Last week, TechCrunch re-posted snippets from an email list for former googlers. This article was set up to make an obvious conclusion: Google is not the fairy tale land of employment. Wait, wait, you mean not everyone loves their job at Google? Shocking! A logical person might point out that what one person loves another person hates and thus, it is physically impossible to have a large company where everyone loves their job.
That being said, allow me to make a few points: 1) Former Googlers are not representative of Googlers. Imagine if you set up a group for ex-New Yorkers, and then asked why they left New York. You'll probably get an usual number of negative complaints. That doesn't mean that most people hate New York.
Likewise, TechCrunch didn't ask Googlers whether or not they liked their jobs - they took a thread from a list of former googlers. That is, people who didn't love Google enough to stay, for whatever reason. So, you're already starting with a list of people whose feelings towards the company skew usually negative.
2) The Email Thread is not representative of Former Googlers People love complaining, particularly those who feel that they have been wronged in some way. If you start an email thread with the question "Why'd you leave Google," you're opening the floodgates for those who hated Google. People like me, who genuinely enjoyed their experience at Google, will stay silent. People like complaining more than praising.
3) TechCrunch was unethical in releasing the (first) names of the posters. Though TechCrunch hid the last names of the posters, they released the first names. If your name is Bob or Mike, your secret might be safe. But, what if your name is "Gayle", or one of the many ethnic or unusual names? Then they might as well have released your full name. Releasing people's names added nothing to the article, but embarrassed - or potentially hurt the careers of - the posters.
4) Almost everyone at Google does like their job. When I left Google, people were surprised. Everyone (or virtually everyone) likes it there. No one came to me and said "yeah, I want to leave too. I hate it here!" I did have several people admit to me that they were thinking about leaving as well. But, in every one of those cases, they said that they liked it, but wanted to go to a smaller company or to a different role.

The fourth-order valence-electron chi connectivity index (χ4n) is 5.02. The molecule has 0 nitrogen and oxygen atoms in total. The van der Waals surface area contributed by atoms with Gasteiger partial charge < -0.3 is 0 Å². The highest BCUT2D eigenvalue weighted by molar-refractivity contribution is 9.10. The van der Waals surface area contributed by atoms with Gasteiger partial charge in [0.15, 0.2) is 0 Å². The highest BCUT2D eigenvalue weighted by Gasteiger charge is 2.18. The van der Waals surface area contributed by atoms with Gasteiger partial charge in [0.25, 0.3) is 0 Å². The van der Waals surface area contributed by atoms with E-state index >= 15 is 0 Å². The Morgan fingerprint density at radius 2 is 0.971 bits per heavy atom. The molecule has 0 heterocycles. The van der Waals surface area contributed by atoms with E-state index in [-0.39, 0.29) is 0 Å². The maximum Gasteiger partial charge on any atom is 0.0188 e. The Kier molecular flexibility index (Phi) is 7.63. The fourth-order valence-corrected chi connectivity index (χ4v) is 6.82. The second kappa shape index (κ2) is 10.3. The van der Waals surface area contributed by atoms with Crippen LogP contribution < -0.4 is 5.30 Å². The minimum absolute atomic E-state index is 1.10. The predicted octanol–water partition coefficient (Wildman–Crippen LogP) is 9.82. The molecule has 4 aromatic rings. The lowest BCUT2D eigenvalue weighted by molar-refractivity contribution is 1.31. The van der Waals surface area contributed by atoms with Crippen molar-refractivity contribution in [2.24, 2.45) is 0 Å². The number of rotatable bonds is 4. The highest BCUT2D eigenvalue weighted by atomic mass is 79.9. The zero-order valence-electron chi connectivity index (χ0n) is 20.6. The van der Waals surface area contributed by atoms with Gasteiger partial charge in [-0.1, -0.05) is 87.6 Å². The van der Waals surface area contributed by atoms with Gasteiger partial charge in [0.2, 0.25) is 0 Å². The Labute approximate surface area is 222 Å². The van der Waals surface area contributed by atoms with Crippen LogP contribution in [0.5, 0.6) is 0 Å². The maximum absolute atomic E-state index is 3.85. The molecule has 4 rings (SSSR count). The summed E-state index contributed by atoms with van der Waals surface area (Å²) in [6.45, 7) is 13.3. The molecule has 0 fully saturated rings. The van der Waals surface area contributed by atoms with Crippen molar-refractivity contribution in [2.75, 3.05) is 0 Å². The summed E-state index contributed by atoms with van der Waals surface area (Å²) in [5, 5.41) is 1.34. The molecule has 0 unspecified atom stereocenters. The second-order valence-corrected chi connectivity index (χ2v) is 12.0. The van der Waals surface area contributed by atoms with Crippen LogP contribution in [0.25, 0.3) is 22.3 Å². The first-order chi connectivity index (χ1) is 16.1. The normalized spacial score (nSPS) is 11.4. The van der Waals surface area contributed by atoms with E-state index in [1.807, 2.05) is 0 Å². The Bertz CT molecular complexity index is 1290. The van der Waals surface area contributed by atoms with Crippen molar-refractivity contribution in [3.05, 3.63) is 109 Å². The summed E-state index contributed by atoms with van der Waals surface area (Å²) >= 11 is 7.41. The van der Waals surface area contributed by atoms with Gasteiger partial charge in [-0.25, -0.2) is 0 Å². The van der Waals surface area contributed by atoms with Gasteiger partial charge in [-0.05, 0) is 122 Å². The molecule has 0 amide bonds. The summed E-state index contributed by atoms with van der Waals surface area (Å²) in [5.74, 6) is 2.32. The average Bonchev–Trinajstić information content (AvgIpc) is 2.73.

5) Why I liked Google (and why I left) I had a great team. I liked our project. I liked my manager. I was working on cool, interesting stuff.
Google is, in my opinion, the best place to be an engineer. Engineers are given more authority than I've seen at any other company. If you want to work on something new, there's lots of other projects that you can easily switch to. You can work on your own personal pet project 20% of time. How many other companies let you do that?
For my 20% project, I got to teach two courses at University of Washington. It was an enormous time investment, but I loved teaching. I've kept in touch with many of my former students, and it's amazing to see them to become fantastic engineers at Google, Microsoft and Amazon. I really appreciate both Google and UW giving me that opportunity.
Despite Google being a great place to be engineer, I realized that I didn't want to be an engineer anymore. Ironically, the fact that I was so happy with everything about my job at Google made it the decision easier. After all, if everything was right about the job (team, manager, project) and you're still not excited, the issue is probably the job itself.
Though I liked coding and considered myself fairly good at it, I wanted learn a little more about business: sales, marketing, product design, finance, accounting, etc. Google is a great place, but it's not the place to learn those skills. I felt I could only get that education at a start-up, so I left.